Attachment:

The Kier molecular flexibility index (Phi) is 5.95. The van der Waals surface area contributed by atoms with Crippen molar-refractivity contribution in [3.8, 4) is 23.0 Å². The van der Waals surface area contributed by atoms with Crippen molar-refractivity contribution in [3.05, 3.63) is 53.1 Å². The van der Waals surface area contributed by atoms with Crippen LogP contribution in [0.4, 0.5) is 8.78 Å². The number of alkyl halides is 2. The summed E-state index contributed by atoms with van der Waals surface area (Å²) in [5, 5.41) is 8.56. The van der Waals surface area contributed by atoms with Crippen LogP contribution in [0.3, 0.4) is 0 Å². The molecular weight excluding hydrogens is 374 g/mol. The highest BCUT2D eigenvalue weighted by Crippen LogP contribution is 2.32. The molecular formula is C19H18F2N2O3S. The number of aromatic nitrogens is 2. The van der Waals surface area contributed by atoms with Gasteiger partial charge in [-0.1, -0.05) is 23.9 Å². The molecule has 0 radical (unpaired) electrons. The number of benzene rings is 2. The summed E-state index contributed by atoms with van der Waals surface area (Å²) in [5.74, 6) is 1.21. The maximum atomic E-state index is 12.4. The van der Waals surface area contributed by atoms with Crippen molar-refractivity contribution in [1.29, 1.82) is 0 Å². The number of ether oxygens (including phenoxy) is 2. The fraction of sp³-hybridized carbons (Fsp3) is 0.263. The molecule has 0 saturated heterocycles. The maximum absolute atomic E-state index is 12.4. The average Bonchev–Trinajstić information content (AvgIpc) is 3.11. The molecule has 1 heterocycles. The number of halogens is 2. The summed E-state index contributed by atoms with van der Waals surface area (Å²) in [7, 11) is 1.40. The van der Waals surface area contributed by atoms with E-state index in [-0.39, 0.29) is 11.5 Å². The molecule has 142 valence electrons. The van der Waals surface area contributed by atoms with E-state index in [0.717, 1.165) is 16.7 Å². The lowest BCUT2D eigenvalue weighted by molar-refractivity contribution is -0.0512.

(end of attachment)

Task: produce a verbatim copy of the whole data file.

The Kier molecular flexibility index (Phi) is 5.95. The van der Waals surface area contributed by atoms with Crippen molar-refractivity contribution in [3.8, 4) is 23.0 Å². The van der Waals surface area contributed by atoms with Crippen molar-refractivity contribution in [3.05, 3.63) is 53.1 Å². The van der Waals surface area contributed by atoms with Crippen LogP contribution in [0.4, 0.5) is 8.78 Å². The number of alkyl halides is 2. The summed E-state index contributed by atoms with van der Waals surface area (Å²) in [5, 5.41) is 8.56. The van der Waals surface area contributed by atoms with Crippen LogP contribution in [0.3, 0.4) is 0 Å². The molecular weight excluding hydrogens is 374 g/mol. The highest BCUT2D eigenvalue weighted by Crippen LogP contribution is 2.32. The molecular formula is C19H18F2N2O3S. The number of aromatic nitrogens is 2. The van der Waals surface area contributed by atoms with Gasteiger partial charge in [-0.1, -0.05) is 23.9 Å². The molecule has 0 radical (unpaired) electrons. The number of benzene rings is 2. The summed E-state index contributed by atoms with van der Waals surface area (Å²) in [5.74, 6) is 1.21. The maximum atomic E-state index is 12.4. The van der Waals surface area contributed by atoms with Crippen molar-refractivity contribution in [1.29, 1.82) is 0 Å². The number of ether oxygens (including phenoxy) is 2. The fraction of sp³-hybridized carbons (Fsp3) is 0.263. The molecule has 0 saturated heterocycles. The maximum absolute atomic E-state index is 12.4. The average Bonchev–Trinajstić information content (AvgIpc) is 3.11. The molecule has 1 heterocycles. The number of halogens is 2. The summed E-state index contributed by atoms with van der Waals surface area (Å²) in [7, 11) is 1.40. The van der Waals surface area contributed by atoms with E-state index in [-0.39, 0.29) is 11.5 Å². The molecule has 142 valence electrons. The van der Waals surface area contributed by atoms with E-state index in [0.717, 1.165) is 16.7 Å². The lowest BCUT2D eigenvalue weighted by molar-refractivity contribution is -0.0512.